Grandmother was not pleased at all when our father got a better job more in the south of the country. She made that very clear to our parents. We could hear these things while sitting on the edge of the stairs. And we could hear the negotiations too. So Big Sister and me knew already we would stay in our grand parents house for some months on our own before they were ready to tell us.
We were called by our parents for a talk and they explained what was going to happen. Our father got a far better job way down south. He had been travelling at the weekend between the place he was working and where we were living for a year. Even we could see that this was physically impossible. It was killing him. So the family was going to move to the city where he was working.
But the family was moving in February and that was a difficult time for school kids they said. It was far better for us to end the school year in the old school and then join the rest of the family. It was only till July and our grandparents were so very happy to take care of us in that period. We were 6 and 10 years old, so we were supposed to nod in agreement with this arrangement.
It was not a happy time for us. I hated everything about the city I was born in and we both missed our parents and our little sisters very much. Grandma missed the rest of the family too and she did nothing to conceal this. Coming from school she would be very inviting with tea and cookies, but the talks along with this were very disturbing for us. “Everybody is leaving me! In the end you will leave me too. I see the future quite clearly. You’ll be driving in your sports car through this street and you will point at this house and you will say something like: There’s an old pathetic woman living over there!” We assured her over and over again that this would never happen, but she would only shook her head and put on her favourite radio programme. It was called “The club with no name” and they played songs about orphans dying on the graves of their parents and children being beaten up by drunks.
Weeks went by and we never heard anything from our parents. We never knew if grandma hid away letters or if they were never written. We kids would eat our dinner in silence and count the days. But they seemed endless!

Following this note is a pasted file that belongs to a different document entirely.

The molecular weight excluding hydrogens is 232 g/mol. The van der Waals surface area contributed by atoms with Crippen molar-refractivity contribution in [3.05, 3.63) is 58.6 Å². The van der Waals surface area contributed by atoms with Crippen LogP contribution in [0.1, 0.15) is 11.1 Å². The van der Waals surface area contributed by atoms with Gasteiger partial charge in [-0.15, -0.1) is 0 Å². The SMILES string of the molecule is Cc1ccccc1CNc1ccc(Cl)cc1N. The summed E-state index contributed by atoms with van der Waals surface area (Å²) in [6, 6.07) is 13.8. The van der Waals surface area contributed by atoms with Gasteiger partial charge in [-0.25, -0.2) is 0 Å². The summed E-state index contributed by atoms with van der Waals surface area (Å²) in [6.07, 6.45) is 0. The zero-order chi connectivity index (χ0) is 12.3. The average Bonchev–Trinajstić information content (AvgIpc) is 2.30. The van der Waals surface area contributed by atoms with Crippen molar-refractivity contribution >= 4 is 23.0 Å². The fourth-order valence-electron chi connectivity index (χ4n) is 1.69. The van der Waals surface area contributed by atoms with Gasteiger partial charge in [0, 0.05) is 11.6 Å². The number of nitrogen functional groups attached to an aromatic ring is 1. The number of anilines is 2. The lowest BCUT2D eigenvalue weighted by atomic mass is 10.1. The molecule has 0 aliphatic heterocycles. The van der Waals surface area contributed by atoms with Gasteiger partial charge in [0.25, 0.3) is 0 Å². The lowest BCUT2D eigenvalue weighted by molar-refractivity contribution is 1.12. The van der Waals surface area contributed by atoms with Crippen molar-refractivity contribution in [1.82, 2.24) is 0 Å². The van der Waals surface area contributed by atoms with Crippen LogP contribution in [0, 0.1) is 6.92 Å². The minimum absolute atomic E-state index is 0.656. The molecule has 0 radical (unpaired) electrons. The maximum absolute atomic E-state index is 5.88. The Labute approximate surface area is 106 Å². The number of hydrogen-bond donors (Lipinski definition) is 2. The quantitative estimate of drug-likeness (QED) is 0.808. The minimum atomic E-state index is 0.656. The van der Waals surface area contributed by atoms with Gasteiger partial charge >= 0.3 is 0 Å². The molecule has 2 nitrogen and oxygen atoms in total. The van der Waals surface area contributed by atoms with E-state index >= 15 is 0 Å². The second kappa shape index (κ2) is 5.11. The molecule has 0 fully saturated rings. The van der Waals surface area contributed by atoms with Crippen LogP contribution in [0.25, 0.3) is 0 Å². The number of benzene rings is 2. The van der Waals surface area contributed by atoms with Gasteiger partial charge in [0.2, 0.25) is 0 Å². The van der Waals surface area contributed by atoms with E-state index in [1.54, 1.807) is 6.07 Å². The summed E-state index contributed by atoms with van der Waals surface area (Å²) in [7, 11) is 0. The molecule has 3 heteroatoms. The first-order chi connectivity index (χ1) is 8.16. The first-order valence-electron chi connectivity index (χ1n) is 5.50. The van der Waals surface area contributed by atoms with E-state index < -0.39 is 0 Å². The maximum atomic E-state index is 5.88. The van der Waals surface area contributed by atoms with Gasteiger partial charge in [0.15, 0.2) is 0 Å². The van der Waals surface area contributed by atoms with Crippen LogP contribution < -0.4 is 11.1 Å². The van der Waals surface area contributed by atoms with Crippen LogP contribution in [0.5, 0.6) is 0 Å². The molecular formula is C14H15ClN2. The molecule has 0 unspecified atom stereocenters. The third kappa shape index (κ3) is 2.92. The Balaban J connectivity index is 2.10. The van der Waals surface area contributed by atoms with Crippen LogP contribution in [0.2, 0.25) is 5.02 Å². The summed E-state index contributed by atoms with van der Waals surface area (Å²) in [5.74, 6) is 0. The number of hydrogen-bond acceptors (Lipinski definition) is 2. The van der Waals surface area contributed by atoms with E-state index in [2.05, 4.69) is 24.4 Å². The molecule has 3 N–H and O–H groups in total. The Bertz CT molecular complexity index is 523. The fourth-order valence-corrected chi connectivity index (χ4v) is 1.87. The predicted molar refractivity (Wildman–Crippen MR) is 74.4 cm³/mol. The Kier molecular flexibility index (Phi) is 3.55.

Grandma really took care of us and saw to it that we had proper meals. So we always would have some kind of dessert. So one day we had rice pudding. Big Sister and I didn’t have a nice day at school; we were not in the best of moods. And rice pudding was not really one of our favourites.
Together we were sitting at the table, listening to songs about a poor person who stole a bread for his hungry family and then died in prison. The next song was about a few kids that were left in the woods to starve by their poor parents.
Big Sister had tears in her eyes and said that she thought grandma hated us. Why else would she give dessert to us with mucus in it. I must have put on big eyes, so she showed me. She put her spoon in it and lifted it a bit above the pudding. The content of the spoon really came off in a slimy form! We both looked at it in disgust. Big Sister suspected more: they will leave us over here forever! We will never see Mama, Papa and the little girls again!
Tears were filling her eyes and I started to sob too. Soon we both were crying our eyes out and the tears were dripping on our plates. Grandma came in and silently took our plates away. When she came back she send us to bed.
Through the thin walls of the bedroom I could hear my sister crying till I fell asleep.